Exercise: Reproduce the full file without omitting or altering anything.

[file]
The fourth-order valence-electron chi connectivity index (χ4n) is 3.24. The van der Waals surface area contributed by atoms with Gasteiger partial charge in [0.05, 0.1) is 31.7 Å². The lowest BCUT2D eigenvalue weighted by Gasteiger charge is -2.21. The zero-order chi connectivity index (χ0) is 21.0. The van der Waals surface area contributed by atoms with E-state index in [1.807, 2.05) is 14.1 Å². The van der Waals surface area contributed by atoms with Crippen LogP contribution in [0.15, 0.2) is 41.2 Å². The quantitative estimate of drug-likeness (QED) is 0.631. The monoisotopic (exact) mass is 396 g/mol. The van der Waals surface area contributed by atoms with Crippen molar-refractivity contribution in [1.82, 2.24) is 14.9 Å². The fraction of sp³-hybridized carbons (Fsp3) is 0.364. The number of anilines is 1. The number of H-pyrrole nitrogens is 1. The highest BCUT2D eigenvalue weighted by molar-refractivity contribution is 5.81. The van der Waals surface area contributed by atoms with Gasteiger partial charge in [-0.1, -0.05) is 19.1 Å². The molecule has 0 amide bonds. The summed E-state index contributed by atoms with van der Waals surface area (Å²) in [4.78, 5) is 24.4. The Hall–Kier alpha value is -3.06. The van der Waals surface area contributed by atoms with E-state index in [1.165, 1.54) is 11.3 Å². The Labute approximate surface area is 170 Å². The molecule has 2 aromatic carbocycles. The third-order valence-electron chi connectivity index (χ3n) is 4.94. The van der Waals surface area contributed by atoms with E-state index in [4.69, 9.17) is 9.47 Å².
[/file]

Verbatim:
The fourth-order valence-electron chi connectivity index (χ4n) is 3.24. The van der Waals surface area contributed by atoms with Gasteiger partial charge in [0.05, 0.1) is 31.7 Å². The lowest BCUT2D eigenvalue weighted by Gasteiger charge is -2.21. The zero-order chi connectivity index (χ0) is 21.0. The van der Waals surface area contributed by atoms with E-state index in [1.807, 2.05) is 14.1 Å². The van der Waals surface area contributed by atoms with Crippen LogP contribution in [0.15, 0.2) is 41.2 Å². The quantitative estimate of drug-likeness (QED) is 0.631. The monoisotopic (exact) mass is 396 g/mol. The van der Waals surface area contributed by atoms with Crippen molar-refractivity contribution in [1.82, 2.24) is 14.9 Å². The fraction of sp³-hybridized carbons (Fsp3) is 0.364. The number of anilines is 1. The number of H-pyrrole nitrogens is 1. The highest BCUT2D eigenvalue weighted by molar-refractivity contribution is 5.81. The van der Waals surface area contributed by atoms with Gasteiger partial charge in [-0.1, -0.05) is 19.1 Å². The molecule has 0 amide bonds. The summed E-state index contributed by atoms with van der Waals surface area (Å²) in [4.78, 5) is 24.4. The Hall–Kier alpha value is -3.06. The van der Waals surface area contributed by atoms with E-state index in [1.165, 1.54) is 11.3 Å². The Labute approximate surface area is 170 Å². The molecule has 2 aromatic carbocycles. The third-order valence-electron chi connectivity index (χ3n) is 4.94. The van der Waals surface area contributed by atoms with E-state index in [4.69, 9.17) is 9.47 Å².